Don’t make me sit on the chair! Thoughts on Creativity World Forum day 1
When the creative minds of Europe unite, there’s bound to be magic in the air. Especially when Guy Kawasaki, Frans Johansson, Austin Kleon and many more impressive speakers are sharing their innovation stories. Find out in my thoughts below how each of them is dealing with the ‘innovation paradox’. Innovation paradox? Yes, we are encouraged to think BIG in innovation; to jump to the next curve and come up with radical and breakthrough new products and services. On the other hand, we can agree that all ideas are combinations of existing ideas. So how to be disruptive when uniqueness in itself can be questioned?
Jump to the next curve
Guy Kawasaki shared his strategy to develop new products and services in 11 rules. Although we live in a world of perpetual beta where products and services need continuous incremental improvement, revolutionary companies are jumping to the next curve. By understanding customer needs and the benefits they can provide, they can make products that are not 10% better, but 10 times better. Airbnb for example jumped the curve on how hospitality is presented in the hotel industry. To succeed in this, Kawasaki encourages us to make a mantra; define a reason to exist that is relevant to customers, creating value and adding a meaning. It’s a challenge for organisations to jump the curve when they think just about the product (Kodak, Nokia…), continuously keeping a finger on the pulse is crucial to stay relevant to customers.
Don’t worry be crappy
Do you know what benefits you should provide to be relevant to your customers? Do you have your big idea? Well unfortunately (or not!) the first version of your curve-jumping product might not be what you would expect, the specs will probably be low. But you’re getting out there, so don’t worry about being crappy. Frans Johansson observed that a lot of highly successful products like YouTube didn’t get it right from the start either (YouTube started as a video dating site). So developing the ‘smallest executable step’ and executing some component of the idea is the way to go. You’ll want to capture the real life experience of your customers when they are confronted with these executions. Another tip from Johansson: pay attention to surprise. Users might adopt your product in extraordinary ways, don’t fight this but embrace it. When Avon noticed that one of their beauty products was used by mothers as an insect repellent for their kids, they embraced it and extended their product line with more insect repellents.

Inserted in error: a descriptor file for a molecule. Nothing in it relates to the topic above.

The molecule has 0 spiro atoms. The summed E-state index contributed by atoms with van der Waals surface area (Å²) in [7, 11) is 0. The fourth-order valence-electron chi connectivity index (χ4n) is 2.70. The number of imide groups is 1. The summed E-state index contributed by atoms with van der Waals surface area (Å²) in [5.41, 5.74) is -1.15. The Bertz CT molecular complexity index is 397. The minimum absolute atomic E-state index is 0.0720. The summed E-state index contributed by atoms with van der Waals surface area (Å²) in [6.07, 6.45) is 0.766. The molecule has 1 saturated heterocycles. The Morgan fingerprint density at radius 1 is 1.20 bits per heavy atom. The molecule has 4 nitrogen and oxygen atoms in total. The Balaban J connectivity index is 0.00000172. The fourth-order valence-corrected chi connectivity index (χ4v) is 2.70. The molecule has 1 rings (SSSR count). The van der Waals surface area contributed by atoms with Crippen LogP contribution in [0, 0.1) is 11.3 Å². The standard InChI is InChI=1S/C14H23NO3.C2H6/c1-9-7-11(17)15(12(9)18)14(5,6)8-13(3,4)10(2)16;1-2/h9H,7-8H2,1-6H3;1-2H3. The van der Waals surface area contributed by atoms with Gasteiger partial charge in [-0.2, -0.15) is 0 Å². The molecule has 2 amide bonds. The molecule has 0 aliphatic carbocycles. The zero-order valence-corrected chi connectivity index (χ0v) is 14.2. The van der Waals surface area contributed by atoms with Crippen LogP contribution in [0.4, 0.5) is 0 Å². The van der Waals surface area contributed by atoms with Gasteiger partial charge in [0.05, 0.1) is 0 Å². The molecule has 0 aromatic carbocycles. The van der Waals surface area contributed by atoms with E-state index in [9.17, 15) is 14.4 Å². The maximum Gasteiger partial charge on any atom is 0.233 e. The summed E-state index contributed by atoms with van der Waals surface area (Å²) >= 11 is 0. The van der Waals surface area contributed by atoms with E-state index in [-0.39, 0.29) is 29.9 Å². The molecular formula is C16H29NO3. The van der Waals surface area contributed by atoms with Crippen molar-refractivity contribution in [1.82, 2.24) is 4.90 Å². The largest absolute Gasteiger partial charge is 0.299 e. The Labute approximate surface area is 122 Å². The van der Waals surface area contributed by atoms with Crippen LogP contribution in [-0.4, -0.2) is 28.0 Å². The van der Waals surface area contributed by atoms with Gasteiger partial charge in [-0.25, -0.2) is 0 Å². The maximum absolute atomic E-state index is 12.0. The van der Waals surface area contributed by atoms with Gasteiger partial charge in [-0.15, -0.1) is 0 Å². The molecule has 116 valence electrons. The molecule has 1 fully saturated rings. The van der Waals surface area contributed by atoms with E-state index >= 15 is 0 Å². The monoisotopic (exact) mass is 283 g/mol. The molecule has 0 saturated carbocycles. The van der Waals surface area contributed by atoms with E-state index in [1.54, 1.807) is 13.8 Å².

Connect, embrace diversity and… STEAL
All ideas are combinations of existing ideas. This is not contradictory to breakthrough innovation, but a key driver. Architect Mick Pearce’s Eastgate Centre in Harare, Zimbabwe exemplifies this. This mid-rise building has no conventional air-conditioning or heating, yet stays regulated year round with dramatically less energy consumption, using design methods inspired by the self-cooling mounds of African termites. Diversity drives innovation, so be connected and develop an interdisciplinary network. Artist Austin Kleon even stimulates us to steal from our inspirations. Connecting is about opening up to the outside world, not only to other disciplines but also to your customers. Customer Innovation was the topic of Marion Debruyne’s presentation. Users are very capable of knowing what they want and they’re already doing it. Reach out to them before they become your competitor.
Just do it!
Daan Roosegaarde closed the first day of the Creativity World Forum with great examples of how he brings this into practise. He integrated Glowing Lines into his Smart Highway – lines that charge up in daytime and glow for eight hours at night. This makes the landscape energy-efficient and poetic. Innovation beyond the product, creating an (emotional) experience.
And if the tips in this blog don’t do the trick, there’s always the ‘yes but’ chair by Studio Roosegaarde. Don’t be fooled by its common-place appearance. This chair has voice recognition and will give you a little shock when you say the words ‘yes but’ – 2 simple words that too often kill fresh ideas.